Tuesday, 28 September 2010

Survey Suggests Catechesis Not Going So Well

According to The Telegraph

'Almost half of Catholics surveyed did not know that their church teaches that the bread and wine used in Communion actually become the body and blood of Christ.' 

This was a US study into the knowledge of religion comparing that of atheists, agnostics and religious believers. No 'only in America' comments, please, because, let's face it, it is highly likely that there is a similar ignorance of Church Teaching in the UK as well.

The Holy Father very much desires an 'educated laity'. This study gives us more evidence as to why.


Patricius said...

I am not sure that the people conducting such surveys appreciate irony or sarcasm. In my own experience the temptation to give stupid answers to basic knowledge questions can be overwhelming. In some instances too it is possible that those questioned might feel intimidated by the questioner.

pattif said...

Don't count on it, Patricius. I don't believe that anyone who genuinely understood what it means for the body, blood, soul and divinity to be entirely present in the Blessed Sacrament could joke about it.

georgem said...

That's a fair point Patricius. And I'd be inclined to agree with you had I not heard the priest commentator for the Beatification Mass say something like: "leading us to the bread and wine of salvation" in reference to the Consecration.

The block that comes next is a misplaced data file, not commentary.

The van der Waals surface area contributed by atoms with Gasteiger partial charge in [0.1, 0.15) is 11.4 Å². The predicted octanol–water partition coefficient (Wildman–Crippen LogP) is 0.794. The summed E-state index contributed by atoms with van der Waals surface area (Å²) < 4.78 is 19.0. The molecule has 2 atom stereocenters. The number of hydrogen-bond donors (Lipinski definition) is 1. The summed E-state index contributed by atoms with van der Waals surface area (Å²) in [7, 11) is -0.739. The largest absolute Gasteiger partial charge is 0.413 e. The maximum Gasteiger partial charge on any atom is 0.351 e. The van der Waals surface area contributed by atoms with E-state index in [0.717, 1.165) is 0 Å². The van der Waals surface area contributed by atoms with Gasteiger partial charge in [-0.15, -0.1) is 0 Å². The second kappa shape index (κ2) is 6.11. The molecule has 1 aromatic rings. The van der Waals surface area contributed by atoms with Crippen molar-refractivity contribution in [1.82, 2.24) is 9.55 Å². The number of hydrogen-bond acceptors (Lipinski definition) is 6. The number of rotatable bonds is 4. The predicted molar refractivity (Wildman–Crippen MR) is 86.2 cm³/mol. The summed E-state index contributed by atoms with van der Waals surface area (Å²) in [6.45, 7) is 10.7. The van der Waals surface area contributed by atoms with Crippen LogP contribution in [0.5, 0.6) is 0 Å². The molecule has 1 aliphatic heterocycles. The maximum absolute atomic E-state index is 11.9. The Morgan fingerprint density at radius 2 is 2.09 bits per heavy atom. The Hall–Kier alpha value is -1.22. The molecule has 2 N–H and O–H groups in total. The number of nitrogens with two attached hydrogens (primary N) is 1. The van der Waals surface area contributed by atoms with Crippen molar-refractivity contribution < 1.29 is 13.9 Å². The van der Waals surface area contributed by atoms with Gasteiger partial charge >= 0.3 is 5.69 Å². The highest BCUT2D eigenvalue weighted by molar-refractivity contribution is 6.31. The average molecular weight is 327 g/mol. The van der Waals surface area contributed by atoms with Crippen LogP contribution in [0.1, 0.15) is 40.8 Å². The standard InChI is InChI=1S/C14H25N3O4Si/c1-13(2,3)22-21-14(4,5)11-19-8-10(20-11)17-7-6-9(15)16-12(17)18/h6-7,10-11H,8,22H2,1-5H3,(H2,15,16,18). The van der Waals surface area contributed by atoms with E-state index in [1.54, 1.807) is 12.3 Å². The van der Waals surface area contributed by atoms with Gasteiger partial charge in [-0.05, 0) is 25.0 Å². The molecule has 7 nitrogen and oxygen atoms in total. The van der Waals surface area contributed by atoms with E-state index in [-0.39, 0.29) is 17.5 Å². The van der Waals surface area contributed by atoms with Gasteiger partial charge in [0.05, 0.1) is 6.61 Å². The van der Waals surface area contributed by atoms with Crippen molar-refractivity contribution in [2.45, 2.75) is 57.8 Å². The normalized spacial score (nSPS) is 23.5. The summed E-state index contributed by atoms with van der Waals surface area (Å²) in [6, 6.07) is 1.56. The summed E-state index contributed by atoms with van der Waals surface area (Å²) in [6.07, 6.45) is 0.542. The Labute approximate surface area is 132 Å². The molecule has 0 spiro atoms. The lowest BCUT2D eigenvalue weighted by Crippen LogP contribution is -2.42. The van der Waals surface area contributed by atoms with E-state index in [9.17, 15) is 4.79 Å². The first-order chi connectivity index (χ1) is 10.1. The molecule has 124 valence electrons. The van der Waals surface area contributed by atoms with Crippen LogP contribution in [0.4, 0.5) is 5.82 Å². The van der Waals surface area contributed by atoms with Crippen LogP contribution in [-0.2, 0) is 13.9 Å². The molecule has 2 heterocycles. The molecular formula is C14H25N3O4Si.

St Malachy said...

Given that the only exposure most Catholics have to Catholic theology is the hymns they sing at Mass and given that we perenially sing post-communion "hymns" talking of "bread and wine" and such tripe, this should come as no surprise.

Until we reinstitute proper catechesis on every level ie hymns, preaching, schools - the list goes on - this level of ignorance will continue to be the norm

not anonymous but pseudonymous said...

I think Pattif is right; dismissing these results as "irony or sarcasm" may be less disturbing than considering the possibility of catechetical failure, but the latter seems more probable. I have never heard a homily explaining - let alone defending - Catholic doctrine with respect to the Eucharist. If Catholics have understood their Church's teaching, it is only because even the ICEL translations have not succeeded in obscuring the message of the liturgy.

One dreads to think what a similar survey might turn up in terms of use of the confessional, and/or reception of communion in a state of grace. Many Catholics continue to receive despite ignoring the Church's teaching with respect to grave sins.

If ever we needed reminding, here is notice: we must make reparation, and pray for bold pastors.

The Stage is Set

There is, I don't doubt, a thin line between suspicion, a healthy cynicism informed by observation of recent times and boggle-eyed par...